Happy Indoor Cat: Dusty, the Formerly-feral Cat

Sometime in May of 2010, I began feeding a group of small feral kittens in my yard. They waited on my porch to eat every morning, and again before dark. I tied string to various toys and threw them into the yard, pulling it back slowly, playing with them. I couldn’t touch the kittens - they would run if I got close. Months went by …

One of the young cats slept on a sunny woodpile next to my shed in the afternoons. I tried getting close, but she would hear me and wake up. One day, I got close enough to touch her head, and she ran off. The next day, she let me rub her head, then ran.

Around this time, I was also caring for a neighbor’s dog. While walking the dog in the yard before I went to bed, I suddenly felt something touch my knee in the dark. I was afraid to look! When I looked down, there she was, stretched up and waiting for me to rub her head – it was that kitten.

Every night from then on, it was the same routine. Walk the dog, pet the kitten, go to bed. Slowly developing trust

The first week of December that year, it was cold and snowing. I shoveled the porch, and the kitten followed me into the house through the sliding glass door. That first night, she climbed up on a bed and went to sleep.

Now an indoor cat, she would climb under my hutch and come out covered in dust, so I named her Dusty.

Dusty’s first portrait on the woodpile.

Dusty would hide if company came. My son didn’t believe that I had a cat living with me, because he had never seen her! Until one day she came out, reached up, and touched his knee with her paw.

Dusty has moved with me from New York to Virginia to Florida during the past eight years. She even joins us on road trips vacations now; we just returned from a 13-hour road trip to North Carolina to visit my son. She has a lovely carrier, but prefers to sleep on the floor of the car — good vibrations, perhaps?

Dusty hates her harness and doesn’t like collars, but she loves drinking from her water fountain. She still hides under the bed when the UPS man knocks on the door, but she knows that visitors who come in are good for giving treats and friendly pets.

The most difficult transition has been taking her to the vet for her rabies vaccination for her local Florida license. She reverts to being wild - jumping all over the little treatment room - on top of the upper cabinets, and down under the table. It takes the vet and two vet technicians (wearing suede BBQ gloves) ten minutes to catch her long enough to give her the shot and aim her back into her carrier, as she snarls and hisses the entire time. Last time, then the vet told me I could "bring her back for blood work". I can’t imagine them trying to find a vein!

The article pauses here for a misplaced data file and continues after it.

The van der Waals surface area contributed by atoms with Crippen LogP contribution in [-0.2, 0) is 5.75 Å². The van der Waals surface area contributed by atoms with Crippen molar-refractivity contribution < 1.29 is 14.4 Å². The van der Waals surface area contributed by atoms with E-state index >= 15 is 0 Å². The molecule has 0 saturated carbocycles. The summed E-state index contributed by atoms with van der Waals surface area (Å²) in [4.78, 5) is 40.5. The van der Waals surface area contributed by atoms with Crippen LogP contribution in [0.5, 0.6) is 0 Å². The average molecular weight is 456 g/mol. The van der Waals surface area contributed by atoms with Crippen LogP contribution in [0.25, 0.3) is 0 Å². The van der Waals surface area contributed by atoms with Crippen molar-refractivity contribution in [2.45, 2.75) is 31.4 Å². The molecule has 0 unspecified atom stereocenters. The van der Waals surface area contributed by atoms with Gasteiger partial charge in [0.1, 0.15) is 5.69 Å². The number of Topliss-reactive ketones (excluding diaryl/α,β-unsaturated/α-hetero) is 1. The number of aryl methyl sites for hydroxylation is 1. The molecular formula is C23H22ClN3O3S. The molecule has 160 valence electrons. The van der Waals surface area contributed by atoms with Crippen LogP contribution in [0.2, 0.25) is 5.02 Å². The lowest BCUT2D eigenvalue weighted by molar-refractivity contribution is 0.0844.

Despite some of the challenges, I wanted Dusty to be an indoor cat. I was worried she would be hit by a car in our busy neighborhood. In the winter, cats sometimes climb into the car engine to get warm, and some die doing so.

The group of feral kittens also left me some wonderful 'gifts' on my porch, which I will admit I didn’t fully appreciate. Several mice, a Blue Jay, a mole, a squirrel, and several voles. I’m also a bird lover, and the dead the Blue Jay was especially upsetting to me.

Fewer cats outdoors would have a positive impact on wildlife. Our area didn’t have a program to trap feral cats, which would have been ideal, especially while the kittens were young, cute, and potentially adoptable.

Cats belong indoors. Here in Florida, many people have screened lanais, which are perfect for cats. They can be outdoors, but still be safe. Still, many people here allow their cats to be both indoor/outdoor, risking their lives. We have alligators, bobcats, coyotes, and even eagles in my neighborhood, all eager for a meal.

Inside the house, Dusty loves to sit on the windowsill and watch the birds in the tree outside, which is safer for all of them.  She’s also a “Keurig cat” (she likes to sit on top of our Keurig coffee maker), so I had to move it to a different spot. The top of it is warm and kind of hums a bit. I’m sure that’s why it was one of her favorite hangouts. She sits next to her empty dish in the morning, staring at me, waiting for treats. She has me trained well.

Of course she’s spoiled! She’s great company.

It does take time and patience to gain a feral cat’s trust. I never thought Dusty would follow me inside, but I am happy she did.

— Carole Wyland

This blog post is a Happy Indoor Cat success story. If you have a story about a feral or outdoor cat that you’ve transitioned to a life indoors, we’d love to hear how you did it and why you made the choice to keep your cat safely indoors. If you need advice on transitioning your outdoor cat to the Happy Indoor Cat life, we have a set of resources available for you.